Set in the heart of what was once the cradle of industry, the Black Country, Packers centres around the lives of five women working in a small packing company for an unprincipled boss.
It follows their struggles, hopes and aspirations as they deal with hypochondria, hypothermia and murderous intent on the run up to Christmas. But most of all Packers is a life affirming story of ordinary people dealing with the highs and lows of life, love and packing tape!
Alex Jones's new play is a rarity indeed - a feel good comedy written in broad Black Country dialect. Carol, Kelly, Sam, Mia and Nell are five randomly assorted women scratching a minimum wage living packing goods in a little business run by the Scrooge-like Andy. Mia, the youngest, is fancied by Dexter, the hapless handyman, but also by Andy, who is taking advantage of her naivety to spin her a line about putting her through secretarial college. Then there is Kelly's partner Max, who has just been made redundant and, with Christmas coming up, joins forces with Dexter in a seemingly foolproof heist which will solve their immediate financial problems while settling a couple of scores with Andy.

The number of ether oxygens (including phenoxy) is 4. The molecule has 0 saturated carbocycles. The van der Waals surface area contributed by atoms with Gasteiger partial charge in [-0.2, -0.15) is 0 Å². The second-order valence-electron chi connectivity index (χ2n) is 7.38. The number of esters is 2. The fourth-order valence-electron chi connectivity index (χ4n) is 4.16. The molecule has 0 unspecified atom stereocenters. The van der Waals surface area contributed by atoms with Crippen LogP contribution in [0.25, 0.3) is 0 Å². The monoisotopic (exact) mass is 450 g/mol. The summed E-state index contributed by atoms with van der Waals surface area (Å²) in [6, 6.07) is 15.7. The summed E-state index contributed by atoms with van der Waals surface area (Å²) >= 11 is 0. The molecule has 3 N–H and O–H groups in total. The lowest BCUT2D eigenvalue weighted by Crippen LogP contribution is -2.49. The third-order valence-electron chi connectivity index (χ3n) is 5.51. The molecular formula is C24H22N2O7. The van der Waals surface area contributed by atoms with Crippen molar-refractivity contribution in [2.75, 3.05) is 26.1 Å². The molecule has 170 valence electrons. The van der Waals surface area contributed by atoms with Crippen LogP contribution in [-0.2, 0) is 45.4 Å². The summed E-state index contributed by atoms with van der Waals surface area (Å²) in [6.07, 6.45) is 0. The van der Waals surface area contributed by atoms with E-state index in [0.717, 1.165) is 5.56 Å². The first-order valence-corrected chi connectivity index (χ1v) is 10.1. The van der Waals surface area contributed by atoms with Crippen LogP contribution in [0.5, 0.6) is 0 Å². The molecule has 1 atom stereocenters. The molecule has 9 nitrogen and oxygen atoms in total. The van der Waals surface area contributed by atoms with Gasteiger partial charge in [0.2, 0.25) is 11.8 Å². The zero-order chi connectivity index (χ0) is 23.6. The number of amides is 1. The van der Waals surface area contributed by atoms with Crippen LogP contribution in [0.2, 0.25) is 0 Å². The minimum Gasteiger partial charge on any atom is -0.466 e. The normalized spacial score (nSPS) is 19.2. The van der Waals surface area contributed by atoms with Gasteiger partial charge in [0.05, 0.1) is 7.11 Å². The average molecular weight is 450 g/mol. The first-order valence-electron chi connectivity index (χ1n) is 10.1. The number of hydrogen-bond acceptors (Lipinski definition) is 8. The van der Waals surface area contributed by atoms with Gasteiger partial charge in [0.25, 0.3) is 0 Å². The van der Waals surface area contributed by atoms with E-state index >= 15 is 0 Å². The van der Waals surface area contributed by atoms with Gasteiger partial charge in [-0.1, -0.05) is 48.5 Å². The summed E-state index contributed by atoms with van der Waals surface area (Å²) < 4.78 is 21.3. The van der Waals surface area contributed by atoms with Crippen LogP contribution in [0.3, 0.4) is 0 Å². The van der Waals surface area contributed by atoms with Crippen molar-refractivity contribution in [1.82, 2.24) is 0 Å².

Staged by Zip Theatre at the cosy community arts centre where it is based, these actors must be among the few who are completely at ease with the Black Country setting. It's quite something to be reminded how much the language still changes when you drive a few miles from the centre of Birmingham. I was particularly tickled by the name of the company making the Christmas crackers the women are packing against the clock: "Crackers Am We". More performances should add sharpness, but there are already some good performances here, notably from Lesley Beaumont as the brassy Carol, Cathy Pemberton as the garrulous wet-blanket Nell and Dennis French as the blustering Max. It deserved its warm opening-night reception, and is touring small venues around the region in the next two weeks. - Terry Grimley